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Michelle Edkins, BlackRock’s global head of investment stewardship, is a key figure in this spring’s annual shareholder meetings with publicly owned companies where climate change is expected to be featured prominently. I talked with Edkins for my latest Harder Line column on the topic.

Why she matters: BlackRock is the world’s largest investment firm, and Edkins was mentioned in a letter BlackRock Chairman and CEO Larry Fink sent earlier this year to companies imploring them to drive sustainable long-term growth, which includes a focus on climate.

On how Trump’s regulatory rollback is affecting investors’ thinking on climate:

This is [a] global and long-term issue. It’s a factor, but it’s not a driver of the approach we’re taking. Most oil and gas companies that really are going to move the needle are global. The idea that one change in government in one place is going to completely radically change the long-term horizon, I think, is really misguided.

On why climate change is becoming a bigger issue to Wall Street investors:

There’s a lot more joined-up thinking around climate risk than perhaps there was before. There’s a stronger probability of policy being made that will impact companies and their long-term business models.

On whether BlackRock will vote in support of shareholder resolutions on climate change, like it did last year for the first time with ExxonMobil and Occidental Petroleum:

If we’re not seeing progress in line with what we would expect from what companies have indicated [then we would vote in support of the resolutions]. We recognize that both companies and investors are on something of a learning curve.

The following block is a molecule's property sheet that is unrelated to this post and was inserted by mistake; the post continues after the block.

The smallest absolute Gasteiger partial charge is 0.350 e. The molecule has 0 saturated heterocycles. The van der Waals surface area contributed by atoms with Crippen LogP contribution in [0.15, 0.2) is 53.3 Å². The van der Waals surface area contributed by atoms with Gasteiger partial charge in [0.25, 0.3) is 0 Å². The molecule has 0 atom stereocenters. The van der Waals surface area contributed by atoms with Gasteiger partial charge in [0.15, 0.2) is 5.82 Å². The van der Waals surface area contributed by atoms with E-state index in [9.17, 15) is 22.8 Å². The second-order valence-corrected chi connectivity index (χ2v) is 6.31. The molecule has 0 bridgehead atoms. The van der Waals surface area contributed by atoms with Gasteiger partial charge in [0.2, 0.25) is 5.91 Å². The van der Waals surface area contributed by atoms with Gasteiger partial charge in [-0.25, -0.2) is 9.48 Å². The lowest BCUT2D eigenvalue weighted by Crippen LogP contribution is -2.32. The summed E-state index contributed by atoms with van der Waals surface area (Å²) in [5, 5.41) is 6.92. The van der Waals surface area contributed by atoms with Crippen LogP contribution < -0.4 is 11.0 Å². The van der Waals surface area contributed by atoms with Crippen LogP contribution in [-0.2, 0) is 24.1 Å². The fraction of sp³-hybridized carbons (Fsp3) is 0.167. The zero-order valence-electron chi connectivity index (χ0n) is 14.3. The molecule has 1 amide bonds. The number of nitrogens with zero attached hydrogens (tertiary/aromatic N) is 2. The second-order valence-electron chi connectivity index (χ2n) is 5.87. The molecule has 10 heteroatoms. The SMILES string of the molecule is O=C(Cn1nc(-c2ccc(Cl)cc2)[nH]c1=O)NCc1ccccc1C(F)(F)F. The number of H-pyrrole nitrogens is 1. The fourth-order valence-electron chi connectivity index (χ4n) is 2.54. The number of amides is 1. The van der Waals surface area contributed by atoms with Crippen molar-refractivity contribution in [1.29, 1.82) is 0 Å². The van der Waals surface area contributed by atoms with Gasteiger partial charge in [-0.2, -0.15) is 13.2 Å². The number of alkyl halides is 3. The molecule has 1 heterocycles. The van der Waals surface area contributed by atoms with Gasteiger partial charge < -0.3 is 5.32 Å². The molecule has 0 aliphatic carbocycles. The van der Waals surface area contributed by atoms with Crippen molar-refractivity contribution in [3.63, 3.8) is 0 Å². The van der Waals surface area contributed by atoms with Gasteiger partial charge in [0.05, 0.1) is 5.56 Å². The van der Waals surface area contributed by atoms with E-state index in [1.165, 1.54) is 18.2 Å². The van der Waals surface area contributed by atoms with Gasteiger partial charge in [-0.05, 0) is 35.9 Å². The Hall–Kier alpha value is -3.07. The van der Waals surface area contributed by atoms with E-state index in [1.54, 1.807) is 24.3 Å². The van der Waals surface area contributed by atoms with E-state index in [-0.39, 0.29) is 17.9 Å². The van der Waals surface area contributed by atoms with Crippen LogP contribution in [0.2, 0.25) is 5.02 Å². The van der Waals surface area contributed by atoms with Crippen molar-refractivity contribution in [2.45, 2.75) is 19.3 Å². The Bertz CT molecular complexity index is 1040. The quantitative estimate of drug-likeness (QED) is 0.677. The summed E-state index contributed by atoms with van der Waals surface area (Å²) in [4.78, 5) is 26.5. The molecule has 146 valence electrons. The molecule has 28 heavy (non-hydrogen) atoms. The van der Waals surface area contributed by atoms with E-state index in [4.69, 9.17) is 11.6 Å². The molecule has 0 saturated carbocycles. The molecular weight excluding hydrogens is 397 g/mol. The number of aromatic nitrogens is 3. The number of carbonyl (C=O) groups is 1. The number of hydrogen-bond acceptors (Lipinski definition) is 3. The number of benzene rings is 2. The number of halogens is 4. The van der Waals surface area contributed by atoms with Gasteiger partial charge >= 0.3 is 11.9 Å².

On criticism that BlackRock isn’t following through on its rhetoric in Fink’s letter and elsewhere by not supporting more resolutions in the spring meeting process:

Focusing on just shareholder proposals on climate risk disclosure misses the point. What I would say to people who say only through voting can you make your voice heard, I would wholeheartedly disagree. Everyone has to use the engagement mechanism that makes the most sense for them. For BlackRock, as a large long-term investor, engagement is the mechanism that makes the most sense and we believe it is effective.

Go deeper

Updated 4 hours ago - Politics & Policy

Report: Pentagon watchdog finds Ronny Jackson drank on duty and harassed staff

Rep. Ronny Jackson walking through the Canon Tunnel to the U.S. Capitol in January. Photo: Stefani Reynolds/Getty Images

Rep. Ronny Jackson (R-Texas) allegedly made "sexual and denigrating" comments about a female staffer, drank alcohol and took sleeping medication while working as White House physician, according to a report obtained by CNN Tuesday night.

Driving the news: The Department of Defense inspector general's report stems from a years-long investigation. Jackson has called the allegations "false and fabricated."

DOJ pressed to enforce Al Jazeera foreign agent ruling

Illustration: Aïda Amer/Axios

The Justice Department is being pressed to enforce its own demand that the U.S. arm of Qatari broadcaster Al Jazeera register as a foreign agent.

Why it matters: The launch of Al Jazeera's new right-of-center U.S. media venture, Rightly, has refocused attention on the media company's alleged links to Doha, and DOJ's efforts to crack down on media outlets viewed as foreign interest mouthpieces.

Poll: Immigration is America's most-polarizing issue

Data: The American Aspirations Index/Populace; Chart: Will Chase/Axios

Immigration was found to be the most polarizing issue in America based on new polling from Populace.

Why it matters: Americans have surprisingly similar priorities for the U.S., but immigration stands out as one of the few issues with clear partisan differences. It underscores the challenge for advocates and lawmakers hoping to pass immigration reform in the coming weeks amid narrow margins in Congress.